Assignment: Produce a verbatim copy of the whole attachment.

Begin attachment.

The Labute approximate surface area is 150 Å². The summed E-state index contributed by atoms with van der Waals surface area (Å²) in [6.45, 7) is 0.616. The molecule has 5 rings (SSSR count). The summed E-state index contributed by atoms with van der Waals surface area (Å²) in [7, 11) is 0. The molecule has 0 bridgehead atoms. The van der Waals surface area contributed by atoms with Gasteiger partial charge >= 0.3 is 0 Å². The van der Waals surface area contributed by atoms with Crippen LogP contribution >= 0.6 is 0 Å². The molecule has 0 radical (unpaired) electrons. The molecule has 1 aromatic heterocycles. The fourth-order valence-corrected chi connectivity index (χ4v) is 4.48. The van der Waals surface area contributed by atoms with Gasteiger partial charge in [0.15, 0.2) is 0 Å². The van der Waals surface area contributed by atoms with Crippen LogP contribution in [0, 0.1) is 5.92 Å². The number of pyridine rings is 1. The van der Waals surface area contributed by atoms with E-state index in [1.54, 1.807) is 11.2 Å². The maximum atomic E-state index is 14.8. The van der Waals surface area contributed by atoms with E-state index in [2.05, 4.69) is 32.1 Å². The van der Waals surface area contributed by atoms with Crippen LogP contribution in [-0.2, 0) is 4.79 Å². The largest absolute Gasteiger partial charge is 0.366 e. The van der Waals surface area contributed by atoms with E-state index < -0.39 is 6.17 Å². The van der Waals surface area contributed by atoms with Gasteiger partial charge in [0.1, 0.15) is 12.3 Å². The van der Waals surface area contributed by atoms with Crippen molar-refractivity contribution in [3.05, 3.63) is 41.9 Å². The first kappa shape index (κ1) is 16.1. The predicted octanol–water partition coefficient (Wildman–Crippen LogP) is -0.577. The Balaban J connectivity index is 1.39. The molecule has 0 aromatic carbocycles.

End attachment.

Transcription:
The Labute approximate surface area is 150 Å². The summed E-state index contributed by atoms with van der Waals surface area (Å²) in [6.45, 7) is 0.616. The molecule has 5 rings (SSSR count). The summed E-state index contributed by atoms with van der Waals surface area (Å²) in [7, 11) is 0. The molecule has 0 bridgehead atoms. The van der Waals surface area contributed by atoms with Gasteiger partial charge >= 0.3 is 0 Å². The van der Waals surface area contributed by atoms with Crippen LogP contribution >= 0.6 is 0 Å². The molecule has 0 radical (unpaired) electrons. The molecule has 1 aromatic heterocycles. The fourth-order valence-corrected chi connectivity index (χ4v) is 4.48. The van der Waals surface area contributed by atoms with Gasteiger partial charge in [0.15, 0.2) is 0 Å². The van der Waals surface area contributed by atoms with Crippen LogP contribution in [0, 0.1) is 5.92 Å². The number of pyridine rings is 1. The van der Waals surface area contributed by atoms with E-state index in [1.54, 1.807) is 11.2 Å². The maximum atomic E-state index is 14.8. The van der Waals surface area contributed by atoms with E-state index in [2.05, 4.69) is 32.1 Å². The van der Waals surface area contributed by atoms with Crippen LogP contribution in [-0.2, 0) is 4.79 Å². The largest absolute Gasteiger partial charge is 0.366 e. The van der Waals surface area contributed by atoms with E-state index < -0.39 is 6.17 Å². The van der Waals surface area contributed by atoms with Gasteiger partial charge in [0.1, 0.15) is 12.3 Å². The van der Waals surface area contributed by atoms with Crippen molar-refractivity contribution in [3.05, 3.63) is 41.9 Å². The first kappa shape index (κ1) is 16.1. The predicted octanol–water partition coefficient (Wildman–Crippen LogP) is -0.577. The Balaban J connectivity index is 1.39. The molecule has 0 aromatic carbocycles.